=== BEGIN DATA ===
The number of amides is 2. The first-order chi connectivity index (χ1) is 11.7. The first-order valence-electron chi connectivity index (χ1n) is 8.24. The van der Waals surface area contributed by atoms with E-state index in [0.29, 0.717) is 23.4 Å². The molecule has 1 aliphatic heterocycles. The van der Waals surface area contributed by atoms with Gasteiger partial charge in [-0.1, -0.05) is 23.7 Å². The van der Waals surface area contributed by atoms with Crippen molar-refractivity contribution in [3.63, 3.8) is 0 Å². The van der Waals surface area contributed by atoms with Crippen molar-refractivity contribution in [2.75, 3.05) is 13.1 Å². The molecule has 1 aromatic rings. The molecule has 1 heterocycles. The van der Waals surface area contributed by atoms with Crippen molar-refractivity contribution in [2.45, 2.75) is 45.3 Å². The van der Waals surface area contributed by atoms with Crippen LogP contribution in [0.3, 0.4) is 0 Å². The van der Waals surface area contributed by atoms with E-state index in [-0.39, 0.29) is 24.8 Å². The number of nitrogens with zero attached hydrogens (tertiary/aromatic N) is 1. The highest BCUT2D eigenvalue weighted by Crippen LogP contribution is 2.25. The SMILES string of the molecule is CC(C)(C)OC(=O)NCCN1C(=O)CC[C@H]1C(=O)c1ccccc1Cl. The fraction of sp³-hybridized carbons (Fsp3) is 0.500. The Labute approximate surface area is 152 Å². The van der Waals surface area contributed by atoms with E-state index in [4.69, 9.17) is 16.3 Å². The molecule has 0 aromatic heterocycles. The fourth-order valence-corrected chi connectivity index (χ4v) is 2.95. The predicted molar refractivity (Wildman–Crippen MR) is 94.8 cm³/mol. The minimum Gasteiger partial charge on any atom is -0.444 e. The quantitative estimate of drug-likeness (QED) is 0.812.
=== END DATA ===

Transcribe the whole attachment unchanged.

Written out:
The number of amides is 2. The first-order chi connectivity index (χ1) is 11.7. The first-order valence-electron chi connectivity index (χ1n) is 8.24. The van der Waals surface area contributed by atoms with E-state index in [0.29, 0.717) is 23.4 Å². The molecule has 1 aliphatic heterocycles. The van der Waals surface area contributed by atoms with Gasteiger partial charge in [-0.1, -0.05) is 23.7 Å². The van der Waals surface area contributed by atoms with Crippen molar-refractivity contribution in [3.63, 3.8) is 0 Å². The van der Waals surface area contributed by atoms with Crippen molar-refractivity contribution in [2.75, 3.05) is 13.1 Å². The molecule has 1 aromatic rings. The molecule has 1 heterocycles. The van der Waals surface area contributed by atoms with Crippen molar-refractivity contribution in [2.45, 2.75) is 45.3 Å². The van der Waals surface area contributed by atoms with Crippen LogP contribution in [0.3, 0.4) is 0 Å². The van der Waals surface area contributed by atoms with E-state index in [-0.39, 0.29) is 24.8 Å². The number of nitrogens with zero attached hydrogens (tertiary/aromatic N) is 1. The highest BCUT2D eigenvalue weighted by Crippen LogP contribution is 2.25. The SMILES string of the molecule is CC(C)(C)OC(=O)NCCN1C(=O)CC[C@H]1C(=O)c1ccccc1Cl. The fraction of sp³-hybridized carbons (Fsp3) is 0.500. The Labute approximate surface area is 152 Å². The van der Waals surface area contributed by atoms with E-state index in [4.69, 9.17) is 16.3 Å². The molecule has 0 aromatic heterocycles. The fourth-order valence-corrected chi connectivity index (χ4v) is 2.95. The predicted molar refractivity (Wildman–Crippen MR) is 94.8 cm³/mol. The minimum Gasteiger partial charge on any atom is -0.444 e. The quantitative estimate of drug-likeness (QED) is 0.812.